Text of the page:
But when he states that Jong-Du "rapes her and leaves" I think he is simplifying their first meeting and Jong-Du as a character to the point of misinterpretation, and when he states "For Gong-Ju, her new friend is a prize who provides sex, companionship, and a way to get out of the house," I think he is misunderstanding Gong-Ju's reasons for wanting to see him (especially because he's not a sex-provider until the very end).

I always read Ebert's reviews, because i think he's a good writer and insightful, even though I often disagree. It is torture for me, though, when he misunderstands (in my mind) and consequently de-values (for me) a film I was truly moved by.

Mar 24 - 09:26 PM

Matt B.

Matt Brenneman

If you look at the context, Ebert is saying that he "may be" mentally retarded, as in it's a possibility. I thought the same thing when I first read his review, but then realized what he was saying.

Still, I agree that he missed the point of the movie. His definition of "rape" is too broad; what the guy in this movie did was "attempted rape," but he never completed the deed. I remember him misusing the term in his review of "Bad Lieutenant: Port of Call New Orleans" as well, where the sex, as disturbing as it was, is better classified as "blackmailed prostitution" but not "rape".

But when he states that Jong-Du "rapes her and leaves" I think he is simplifying their first meeting and Jong-Du as a character to the point of misinterpretation, and when he states "For Gong-Ju, her new friend is a prize who provides sex, companionship, and a way to get out of the house," I think he is misunderstanding Gong-Ju's reasons for wanting to see him (especially because he's not a sex-provider until the very end).

I always read Ebert's reviews, because i think he's a good writer and insightful, even though I often disagree. It is torture for me, though, when he misunderstands (in my mind) and consequently de-values (for me) a film I was truly moved by.

Mar 24 - 09:26 PM

Matt B.

Matt Brenneman

If you look at the context, Ebert is saying that he "may be" mentally retarded, as in it's a possibility. I thought the same thing when I first read his review, but then realized what he was saying.

Still, I agree that he missed the point of the movie. His definition of "rape" is too broad; what the guy in this movie did was "attempted rape," but he never completed the deed. I remember him misusing the term in his review of "Bad Lieutenant: Port of Call New Orleans" as well, where the sex, as disturbing as it was, is better classified as "blackmailed prostitution" but not "rape".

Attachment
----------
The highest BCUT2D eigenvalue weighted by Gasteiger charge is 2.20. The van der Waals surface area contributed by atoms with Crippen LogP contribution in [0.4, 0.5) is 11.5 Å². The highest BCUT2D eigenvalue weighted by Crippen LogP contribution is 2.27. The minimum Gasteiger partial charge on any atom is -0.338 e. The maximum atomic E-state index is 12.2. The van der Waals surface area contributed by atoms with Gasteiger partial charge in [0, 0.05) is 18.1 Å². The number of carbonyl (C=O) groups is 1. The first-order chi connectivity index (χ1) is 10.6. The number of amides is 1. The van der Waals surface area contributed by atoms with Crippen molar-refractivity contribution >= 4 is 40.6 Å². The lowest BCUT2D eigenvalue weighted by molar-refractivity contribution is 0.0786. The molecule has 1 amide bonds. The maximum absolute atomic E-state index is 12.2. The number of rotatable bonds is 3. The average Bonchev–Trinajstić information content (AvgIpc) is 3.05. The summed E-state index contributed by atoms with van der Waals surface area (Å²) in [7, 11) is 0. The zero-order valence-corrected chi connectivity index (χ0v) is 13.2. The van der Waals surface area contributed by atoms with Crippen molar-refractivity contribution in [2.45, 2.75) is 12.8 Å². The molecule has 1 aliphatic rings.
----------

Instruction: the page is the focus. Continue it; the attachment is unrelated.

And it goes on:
But when he states that Jong-Du "rapes her and leaves" I think he is simplifying their first meeting and Jong-Du as a character to the point of misinterpretation, and when he states "For Gong-Ju, her new friend is a prize who provides sex, companionship, and a way to get out of the house," I think he is misunderstanding Gong-Ju's reasons for wanting to see him (especially because he's not a sex-provider until the very end).

I always read Ebert's reviews, because i think he's a good writer and insightful, even though I often disagree. It is torture for me, though, when he misunderstands (in my mind) and consequently de-values (for me) a film I was truly moved by.

Mar 24 - 09:26 PM

Matt B.

Matt Brenneman

If you look at the context, Ebert is saying that he "may be" mentally retarded, as in it's a possibility. I thought the same thing when I first read his review, but then realized what he was saying.

Still, I agree that he missed the point of the movie. His definition of "rape" is too broad; what the guy in this movie did was "attempted rape," but he never completed the deed. I remember him misusing the term in his review of "Bad Lieutenant: Port of Call New Orleans" as well, where the sex, as disturbing as it was, is better classified as "blackmailed prostitution" but not "rape".

But when he states that Jong-Du "rapes her and leaves" I think he is simplifying their first meeting and Jong-Du as a character to the point of misinterpretation, and when he states "For Gong-Ju, her new friend is a prize who provides sex, companionship, and a way to get out of the house," I think he is misunderstanding Gong-Ju's reasons for wanting to see him (especially because he's not a sex-provider until the very end).

I always read Ebert's reviews, because i think he's a good writer and insightful, even though I often disagree. It is torture for me, though, when he misunderstands (in my mind) and consequently de-values (for me) a film I was truly moved by.

Mar 24 - 09:26 PM

Matt B.

Matt Brenneman

If you look at the context, Ebert is saying that he "may be" mentally retarded, as in it's a possibility. I thought the same thing when I first read his review, but then realized what he was saying.

Still, I agree that he missed the point of the movie. His definition of "rape" is too broad; what the guy in this movie did was "attempted rape," but he never completed the deed. I remember him misusing the term in his review of "Bad Lieutenant: Port of Call New Orleans" as well, where the sex, as disturbing as it was, is better classified as "blackmailed prostitution" but not "rape".

But when he states that Jong-Du "rapes her and leaves" I think he is simplifying their first meeting and Jong-Du as a character to the point of misinterpretation, and when he states "For Gong-Ju, her new friend is a prize who provides sex, companionship, and a way to get out of the house," I think he is misunderstanding Gong-Ju's reasons for wanting to see him (especially because he's not a sex-provider until the very end).

I always read Ebert's reviews, because i think he's a good writer and insightful, even though I often disagree. It is torture for me, though, when he misunderstands (in my mind) and consequently de-values (for me) a film I was truly moved by.

Mar 24 - 09:26 PM